SCV Business Voices: When is a coin really a security?


Claudia J. McDowell, Poole & Shaffery, LLP

At first glance, one would never consider a coin to be a security. Most people think of a coin as a form of currency that we use every day in America — quarters, dimes, nickels, even pennies. We certainly do not expect the Securities and Exchange Commission (the “SEC”) to regulate coins.

However, in the new age of cryptocurrencies, there are situations in which what at first may look like just a coin may actually be considered a security. Cryptocurrency is basically e-money. Some of those most recognizable cryptocurrencies are Bitcoin and Ethereum

With all the buzz and hype over cryptocurrencies, it was inevitable that lots of people would want to get in on the action.

Overnight, companies have been started for the purposes of conducting Initial Coin Offerings (ICOs) and many have raised millions, and even billions, of dollars from investors.

Many times, these ICOs do not comply with federal securities laws. As a result, in the past few years, the SEC has brought enforcement actions against several fraudulent offerings and has stopped the trading in several ICOs.

If you want to invest in an ICO, or any security investment for that matter, the following are some steps you should take to protect yourself:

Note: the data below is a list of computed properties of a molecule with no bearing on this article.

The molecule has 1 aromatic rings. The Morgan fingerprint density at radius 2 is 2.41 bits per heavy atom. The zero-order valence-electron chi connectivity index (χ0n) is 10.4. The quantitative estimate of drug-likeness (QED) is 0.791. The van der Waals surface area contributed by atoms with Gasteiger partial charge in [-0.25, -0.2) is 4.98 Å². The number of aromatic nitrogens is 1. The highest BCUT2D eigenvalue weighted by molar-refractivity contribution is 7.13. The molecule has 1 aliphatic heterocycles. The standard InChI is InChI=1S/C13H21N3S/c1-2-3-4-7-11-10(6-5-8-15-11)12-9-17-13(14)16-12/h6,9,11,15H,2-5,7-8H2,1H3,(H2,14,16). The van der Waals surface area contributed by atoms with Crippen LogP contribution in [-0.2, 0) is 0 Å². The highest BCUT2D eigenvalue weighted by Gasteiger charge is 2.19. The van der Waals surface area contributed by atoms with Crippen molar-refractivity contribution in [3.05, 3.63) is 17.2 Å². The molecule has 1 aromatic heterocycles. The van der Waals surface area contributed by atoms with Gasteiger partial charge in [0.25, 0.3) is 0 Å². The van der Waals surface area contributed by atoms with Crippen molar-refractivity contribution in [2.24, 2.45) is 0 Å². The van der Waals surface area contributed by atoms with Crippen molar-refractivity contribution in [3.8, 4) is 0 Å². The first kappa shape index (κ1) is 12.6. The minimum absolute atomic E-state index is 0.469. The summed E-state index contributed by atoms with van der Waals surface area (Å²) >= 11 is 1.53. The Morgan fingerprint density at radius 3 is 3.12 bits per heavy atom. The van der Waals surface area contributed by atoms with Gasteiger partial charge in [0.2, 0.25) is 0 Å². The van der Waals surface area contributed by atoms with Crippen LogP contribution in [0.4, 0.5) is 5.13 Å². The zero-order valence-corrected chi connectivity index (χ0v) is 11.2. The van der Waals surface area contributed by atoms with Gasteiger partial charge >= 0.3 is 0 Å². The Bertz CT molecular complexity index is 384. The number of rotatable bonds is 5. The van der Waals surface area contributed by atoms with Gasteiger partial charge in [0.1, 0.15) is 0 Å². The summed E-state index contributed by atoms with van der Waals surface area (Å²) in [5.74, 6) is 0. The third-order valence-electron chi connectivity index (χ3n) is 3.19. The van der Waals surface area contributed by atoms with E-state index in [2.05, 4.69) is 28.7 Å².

If an offering “guarantees” high investment returns — run! There is no such thing as guaranteed high investment return.

If it sounds too good to be true, it is! Do not invest — use your common sense. Remember, high returns in the past do not mean high returns in the future.

Know from whom you are purchasing — see if they are licensed by the SEC. If they are not, know that you will likely have no recourse against them if you lose your money.

Check to see if the offering is registered with the SEC – if it is not and you are not an accredited investor, chances are the offering may not be in compliance with federal or state securities laws. If it is alleged to be a crowdfunding offering, check to make sure it is being done in compliance with the crowdfunding laws.

Claudia McDowell is a Partner in the law firm of Poole & Shaffery, LLP. Ms. McDowell practices corporate, securities and commercial law and is highly skilled in mergers and acquisitions and transactional negotiations. 

Related To This Story

Latest NEWS